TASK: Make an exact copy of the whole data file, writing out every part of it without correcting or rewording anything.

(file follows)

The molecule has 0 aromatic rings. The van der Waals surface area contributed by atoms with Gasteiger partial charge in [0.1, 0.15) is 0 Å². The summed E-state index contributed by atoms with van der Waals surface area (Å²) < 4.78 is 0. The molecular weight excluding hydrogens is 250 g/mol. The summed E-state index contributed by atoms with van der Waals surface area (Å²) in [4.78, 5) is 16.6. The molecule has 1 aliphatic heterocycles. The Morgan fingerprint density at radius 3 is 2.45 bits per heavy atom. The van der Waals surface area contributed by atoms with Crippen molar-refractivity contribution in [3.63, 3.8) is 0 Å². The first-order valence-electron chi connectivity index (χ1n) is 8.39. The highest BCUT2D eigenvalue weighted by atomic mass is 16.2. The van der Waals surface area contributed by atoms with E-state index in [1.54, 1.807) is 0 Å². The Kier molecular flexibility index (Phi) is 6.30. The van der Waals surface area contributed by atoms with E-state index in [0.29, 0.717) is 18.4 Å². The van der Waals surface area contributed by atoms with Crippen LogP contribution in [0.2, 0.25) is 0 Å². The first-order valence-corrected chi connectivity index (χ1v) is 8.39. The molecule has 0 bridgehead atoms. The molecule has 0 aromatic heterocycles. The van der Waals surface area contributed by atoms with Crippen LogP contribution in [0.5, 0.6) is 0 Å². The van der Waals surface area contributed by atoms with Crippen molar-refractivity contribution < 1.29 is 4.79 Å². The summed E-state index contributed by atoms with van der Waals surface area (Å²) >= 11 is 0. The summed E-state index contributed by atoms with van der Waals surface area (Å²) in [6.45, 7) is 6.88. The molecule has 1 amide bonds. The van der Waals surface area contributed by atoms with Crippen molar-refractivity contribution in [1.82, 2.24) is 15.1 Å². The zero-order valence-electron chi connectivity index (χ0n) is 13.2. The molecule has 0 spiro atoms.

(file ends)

The molecule has 0 aromatic rings. The van der Waals surface area contributed by atoms with Gasteiger partial charge in [0.1, 0.15) is 0 Å². The summed E-state index contributed by atoms with van der Waals surface area (Å²) < 4.78 is 0. The molecular weight excluding hydrogens is 250 g/mol. The summed E-state index contributed by atoms with van der Waals surface area (Å²) in [4.78, 5) is 16.6. The molecule has 1 aliphatic heterocycles. The Morgan fingerprint density at radius 3 is 2.45 bits per heavy atom. The van der Waals surface area contributed by atoms with Crippen molar-refractivity contribution in [3.63, 3.8) is 0 Å². The first-order valence-electron chi connectivity index (χ1n) is 8.39. The highest BCUT2D eigenvalue weighted by atomic mass is 16.2. The van der Waals surface area contributed by atoms with E-state index in [1.54, 1.807) is 0 Å². The Kier molecular flexibility index (Phi) is 6.30. The van der Waals surface area contributed by atoms with E-state index in [0.29, 0.717) is 18.4 Å². The van der Waals surface area contributed by atoms with Crippen LogP contribution in [0.2, 0.25) is 0 Å². The first-order valence-corrected chi connectivity index (χ1v) is 8.39. The molecule has 0 bridgehead atoms. The molecule has 0 aromatic heterocycles. The van der Waals surface area contributed by atoms with Crippen LogP contribution in [0.5, 0.6) is 0 Å². The van der Waals surface area contributed by atoms with Crippen molar-refractivity contribution < 1.29 is 4.79 Å². The summed E-state index contributed by atoms with van der Waals surface area (Å²) >= 11 is 0. The summed E-state index contributed by atoms with van der Waals surface area (Å²) in [6.45, 7) is 6.88. The molecule has 1 amide bonds. The van der Waals surface area contributed by atoms with Crippen molar-refractivity contribution in [1.82, 2.24) is 15.1 Å². The zero-order valence-electron chi connectivity index (χ0n) is 13.2. The molecule has 0 spiro atoms.